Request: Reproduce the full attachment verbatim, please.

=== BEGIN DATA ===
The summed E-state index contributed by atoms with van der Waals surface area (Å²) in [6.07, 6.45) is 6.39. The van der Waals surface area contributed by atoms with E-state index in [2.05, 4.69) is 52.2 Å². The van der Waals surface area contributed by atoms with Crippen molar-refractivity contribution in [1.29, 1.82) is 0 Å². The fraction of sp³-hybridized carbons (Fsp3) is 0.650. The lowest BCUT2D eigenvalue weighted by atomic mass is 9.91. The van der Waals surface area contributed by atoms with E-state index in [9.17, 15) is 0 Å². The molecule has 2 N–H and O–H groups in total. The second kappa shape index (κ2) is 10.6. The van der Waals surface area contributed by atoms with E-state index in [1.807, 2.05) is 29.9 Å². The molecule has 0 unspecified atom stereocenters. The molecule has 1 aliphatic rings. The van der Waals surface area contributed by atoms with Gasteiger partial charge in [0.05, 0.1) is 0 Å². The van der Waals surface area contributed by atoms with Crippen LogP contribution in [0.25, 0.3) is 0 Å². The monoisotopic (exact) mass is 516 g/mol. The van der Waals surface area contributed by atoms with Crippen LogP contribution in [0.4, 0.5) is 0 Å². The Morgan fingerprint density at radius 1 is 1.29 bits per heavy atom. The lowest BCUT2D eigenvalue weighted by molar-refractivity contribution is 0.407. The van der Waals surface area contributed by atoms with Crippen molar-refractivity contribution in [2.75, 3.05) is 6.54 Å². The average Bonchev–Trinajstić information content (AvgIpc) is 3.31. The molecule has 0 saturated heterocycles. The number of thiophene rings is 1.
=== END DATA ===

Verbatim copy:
The summed E-state index contributed by atoms with van der Waals surface area (Å²) in [6.07, 6.45) is 6.39. The van der Waals surface area contributed by atoms with E-state index in [2.05, 4.69) is 52.2 Å². The van der Waals surface area contributed by atoms with Crippen molar-refractivity contribution in [1.29, 1.82) is 0 Å². The fraction of sp³-hybridized carbons (Fsp3) is 0.650. The lowest BCUT2D eigenvalue weighted by atomic mass is 9.91. The van der Waals surface area contributed by atoms with E-state index in [9.17, 15) is 0 Å². The molecule has 2 N–H and O–H groups in total. The second kappa shape index (κ2) is 10.6. The van der Waals surface area contributed by atoms with E-state index in [1.807, 2.05) is 29.9 Å². The molecule has 0 unspecified atom stereocenters. The molecule has 1 aliphatic rings. The van der Waals surface area contributed by atoms with Gasteiger partial charge in [0.05, 0.1) is 0 Å². The van der Waals surface area contributed by atoms with Crippen LogP contribution in [0.25, 0.3) is 0 Å². The monoisotopic (exact) mass is 516 g/mol. The van der Waals surface area contributed by atoms with Crippen LogP contribution in [0.4, 0.5) is 0 Å². The Morgan fingerprint density at radius 1 is 1.29 bits per heavy atom. The lowest BCUT2D eigenvalue weighted by molar-refractivity contribution is 0.407. The van der Waals surface area contributed by atoms with Crippen molar-refractivity contribution in [2.75, 3.05) is 6.54 Å². The average Bonchev–Trinajstić information content (AvgIpc) is 3.31. The molecule has 0 saturated heterocycles. The number of thiophene rings is 1.